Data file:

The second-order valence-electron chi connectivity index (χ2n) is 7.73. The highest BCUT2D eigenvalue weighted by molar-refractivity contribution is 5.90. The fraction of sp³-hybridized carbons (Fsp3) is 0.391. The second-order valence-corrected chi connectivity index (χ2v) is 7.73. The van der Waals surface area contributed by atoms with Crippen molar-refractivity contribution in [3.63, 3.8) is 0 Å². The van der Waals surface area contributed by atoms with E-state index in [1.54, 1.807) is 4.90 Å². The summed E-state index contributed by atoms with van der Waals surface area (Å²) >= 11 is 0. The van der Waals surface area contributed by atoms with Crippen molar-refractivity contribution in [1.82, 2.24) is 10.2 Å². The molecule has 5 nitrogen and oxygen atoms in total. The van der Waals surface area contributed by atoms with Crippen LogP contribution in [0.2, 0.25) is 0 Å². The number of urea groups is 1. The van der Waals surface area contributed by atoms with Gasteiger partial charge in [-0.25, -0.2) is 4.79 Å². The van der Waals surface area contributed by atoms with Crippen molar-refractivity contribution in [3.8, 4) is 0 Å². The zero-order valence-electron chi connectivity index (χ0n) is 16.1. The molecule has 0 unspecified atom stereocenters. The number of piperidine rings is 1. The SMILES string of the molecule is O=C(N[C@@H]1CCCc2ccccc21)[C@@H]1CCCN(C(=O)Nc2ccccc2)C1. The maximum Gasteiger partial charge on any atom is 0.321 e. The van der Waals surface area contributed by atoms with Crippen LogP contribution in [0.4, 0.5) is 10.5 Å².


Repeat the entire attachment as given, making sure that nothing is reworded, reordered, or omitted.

The second-order valence-electron chi connectivity index (χ2n) is 7.73. The highest BCUT2D eigenvalue weighted by molar-refractivity contribution is 5.90. The fraction of sp³-hybridized carbons (Fsp3) is 0.391. The second-order valence-corrected chi connectivity index (χ2v) is 7.73. The van der Waals surface area contributed by atoms with Crippen molar-refractivity contribution in [3.63, 3.8) is 0 Å². The van der Waals surface area contributed by atoms with E-state index in [1.54, 1.807) is 4.90 Å². The summed E-state index contributed by atoms with van der Waals surface area (Å²) >= 11 is 0. The van der Waals surface area contributed by atoms with Crippen molar-refractivity contribution in [1.82, 2.24) is 10.2 Å². The molecule has 5 nitrogen and oxygen atoms in total. The van der Waals surface area contributed by atoms with Crippen LogP contribution in [0.2, 0.25) is 0 Å². The number of urea groups is 1. The van der Waals surface area contributed by atoms with Gasteiger partial charge in [-0.25, -0.2) is 4.79 Å². The van der Waals surface area contributed by atoms with Crippen molar-refractivity contribution in [3.8, 4) is 0 Å². The zero-order valence-electron chi connectivity index (χ0n) is 16.1. The molecule has 0 unspecified atom stereocenters. The number of piperidine rings is 1. The SMILES string of the molecule is O=C(N[C@@H]1CCCc2ccccc21)[C@@H]1CCCN(C(=O)Nc2ccccc2)C1. The maximum Gasteiger partial charge on any atom is 0.321 e. The van der Waals surface area contributed by atoms with Crippen LogP contribution in [0.4, 0.5) is 10.5 Å².